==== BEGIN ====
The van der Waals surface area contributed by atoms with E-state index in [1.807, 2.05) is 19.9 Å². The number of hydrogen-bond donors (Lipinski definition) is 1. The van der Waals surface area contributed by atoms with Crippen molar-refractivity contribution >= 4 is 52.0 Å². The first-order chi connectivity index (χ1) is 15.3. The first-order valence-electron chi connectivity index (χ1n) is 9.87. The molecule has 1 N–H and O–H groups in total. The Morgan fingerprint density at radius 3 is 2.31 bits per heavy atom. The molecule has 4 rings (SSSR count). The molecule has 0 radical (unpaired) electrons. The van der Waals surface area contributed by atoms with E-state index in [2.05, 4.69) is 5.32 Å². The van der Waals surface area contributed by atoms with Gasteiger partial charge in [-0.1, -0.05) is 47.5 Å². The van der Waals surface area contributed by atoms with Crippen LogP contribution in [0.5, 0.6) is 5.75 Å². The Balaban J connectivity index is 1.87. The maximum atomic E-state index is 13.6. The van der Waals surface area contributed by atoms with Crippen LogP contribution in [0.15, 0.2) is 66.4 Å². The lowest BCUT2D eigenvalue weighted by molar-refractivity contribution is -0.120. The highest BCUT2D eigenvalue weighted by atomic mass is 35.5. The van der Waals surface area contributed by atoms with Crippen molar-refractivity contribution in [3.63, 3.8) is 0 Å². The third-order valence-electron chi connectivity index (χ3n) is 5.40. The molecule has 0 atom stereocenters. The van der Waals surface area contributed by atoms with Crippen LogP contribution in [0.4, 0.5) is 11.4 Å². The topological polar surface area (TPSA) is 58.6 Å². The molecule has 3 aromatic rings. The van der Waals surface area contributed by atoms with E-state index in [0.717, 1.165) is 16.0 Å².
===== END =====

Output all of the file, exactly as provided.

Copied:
The van der Waals surface area contributed by atoms with E-state index in [1.807, 2.05) is 19.9 Å². The number of hydrogen-bond donors (Lipinski definition) is 1. The van der Waals surface area contributed by atoms with Crippen molar-refractivity contribution >= 4 is 52.0 Å². The first-order chi connectivity index (χ1) is 15.3. The first-order valence-electron chi connectivity index (χ1n) is 9.87. The molecule has 1 N–H and O–H groups in total. The Morgan fingerprint density at radius 3 is 2.31 bits per heavy atom. The molecule has 4 rings (SSSR count). The molecule has 0 radical (unpaired) electrons. The van der Waals surface area contributed by atoms with E-state index in [2.05, 4.69) is 5.32 Å². The van der Waals surface area contributed by atoms with Gasteiger partial charge in [-0.1, -0.05) is 47.5 Å². The van der Waals surface area contributed by atoms with Crippen LogP contribution in [0.5, 0.6) is 5.75 Å². The Balaban J connectivity index is 1.87. The maximum atomic E-state index is 13.6. The van der Waals surface area contributed by atoms with Crippen LogP contribution in [0.15, 0.2) is 66.4 Å². The lowest BCUT2D eigenvalue weighted by molar-refractivity contribution is -0.120. The highest BCUT2D eigenvalue weighted by atomic mass is 35.5. The van der Waals surface area contributed by atoms with Crippen molar-refractivity contribution in [3.63, 3.8) is 0 Å². The third-order valence-electron chi connectivity index (χ3n) is 5.40. The molecule has 0 atom stereocenters. The van der Waals surface area contributed by atoms with Crippen LogP contribution in [0.4, 0.5) is 11.4 Å². The topological polar surface area (TPSA) is 58.6 Å². The molecule has 3 aromatic rings. The van der Waals surface area contributed by atoms with E-state index in [0.717, 1.165) is 16.0 Å².